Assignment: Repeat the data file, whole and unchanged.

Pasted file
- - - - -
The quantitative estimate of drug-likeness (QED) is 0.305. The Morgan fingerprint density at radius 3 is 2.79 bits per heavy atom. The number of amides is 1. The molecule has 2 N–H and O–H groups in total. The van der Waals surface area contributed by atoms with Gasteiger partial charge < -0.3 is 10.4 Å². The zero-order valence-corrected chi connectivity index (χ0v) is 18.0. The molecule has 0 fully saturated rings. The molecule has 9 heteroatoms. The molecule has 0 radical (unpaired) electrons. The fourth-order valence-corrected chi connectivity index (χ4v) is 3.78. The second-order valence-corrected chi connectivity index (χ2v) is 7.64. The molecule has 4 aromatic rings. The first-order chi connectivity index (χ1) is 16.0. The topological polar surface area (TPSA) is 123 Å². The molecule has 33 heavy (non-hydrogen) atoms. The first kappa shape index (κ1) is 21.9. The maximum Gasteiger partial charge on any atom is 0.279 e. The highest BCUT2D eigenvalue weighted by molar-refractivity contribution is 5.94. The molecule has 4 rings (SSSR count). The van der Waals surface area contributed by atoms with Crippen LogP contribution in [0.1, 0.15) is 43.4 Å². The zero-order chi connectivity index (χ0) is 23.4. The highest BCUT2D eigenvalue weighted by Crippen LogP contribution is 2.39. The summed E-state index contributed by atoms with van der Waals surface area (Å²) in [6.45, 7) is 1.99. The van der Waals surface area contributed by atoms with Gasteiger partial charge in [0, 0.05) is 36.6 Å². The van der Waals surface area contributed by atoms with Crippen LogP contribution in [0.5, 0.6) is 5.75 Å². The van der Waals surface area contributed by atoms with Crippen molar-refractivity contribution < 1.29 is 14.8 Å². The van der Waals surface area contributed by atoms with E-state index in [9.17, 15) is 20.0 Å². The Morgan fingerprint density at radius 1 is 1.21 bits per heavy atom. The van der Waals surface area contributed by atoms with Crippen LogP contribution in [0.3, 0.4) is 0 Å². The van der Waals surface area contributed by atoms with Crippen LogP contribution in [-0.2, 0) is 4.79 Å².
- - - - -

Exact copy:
The quantitative estimate of drug-likeness (QED) is 0.305. The Morgan fingerprint density at radius 3 is 2.79 bits per heavy atom. The number of amides is 1. The molecule has 2 N–H and O–H groups in total. The van der Waals surface area contributed by atoms with Gasteiger partial charge < -0.3 is 10.4 Å². The zero-order valence-corrected chi connectivity index (χ0v) is 18.0. The molecule has 0 fully saturated rings. The molecule has 9 heteroatoms. The molecule has 0 radical (unpaired) electrons. The fourth-order valence-corrected chi connectivity index (χ4v) is 3.78. The second-order valence-corrected chi connectivity index (χ2v) is 7.64. The molecule has 4 aromatic rings. The first-order chi connectivity index (χ1) is 16.0. The topological polar surface area (TPSA) is 123 Å². The molecule has 33 heavy (non-hydrogen) atoms. The first kappa shape index (κ1) is 21.9. The maximum Gasteiger partial charge on any atom is 0.279 e. The highest BCUT2D eigenvalue weighted by molar-refractivity contribution is 5.94. The molecule has 4 rings (SSSR count). The van der Waals surface area contributed by atoms with Crippen LogP contribution in [0.1, 0.15) is 43.4 Å². The zero-order chi connectivity index (χ0) is 23.4. The highest BCUT2D eigenvalue weighted by Crippen LogP contribution is 2.39. The summed E-state index contributed by atoms with van der Waals surface area (Å²) in [6.45, 7) is 1.99. The van der Waals surface area contributed by atoms with Gasteiger partial charge in [0, 0.05) is 36.6 Å². The van der Waals surface area contributed by atoms with Crippen LogP contribution in [0.5, 0.6) is 5.75 Å². The van der Waals surface area contributed by atoms with Crippen molar-refractivity contribution < 1.29 is 14.8 Å². The van der Waals surface area contributed by atoms with E-state index in [9.17, 15) is 20.0 Å². The Morgan fingerprint density at radius 1 is 1.21 bits per heavy atom. The van der Waals surface area contributed by atoms with Crippen LogP contribution in [0.3, 0.4) is 0 Å². The van der Waals surface area contributed by atoms with Crippen LogP contribution in [-0.2, 0) is 4.79 Å².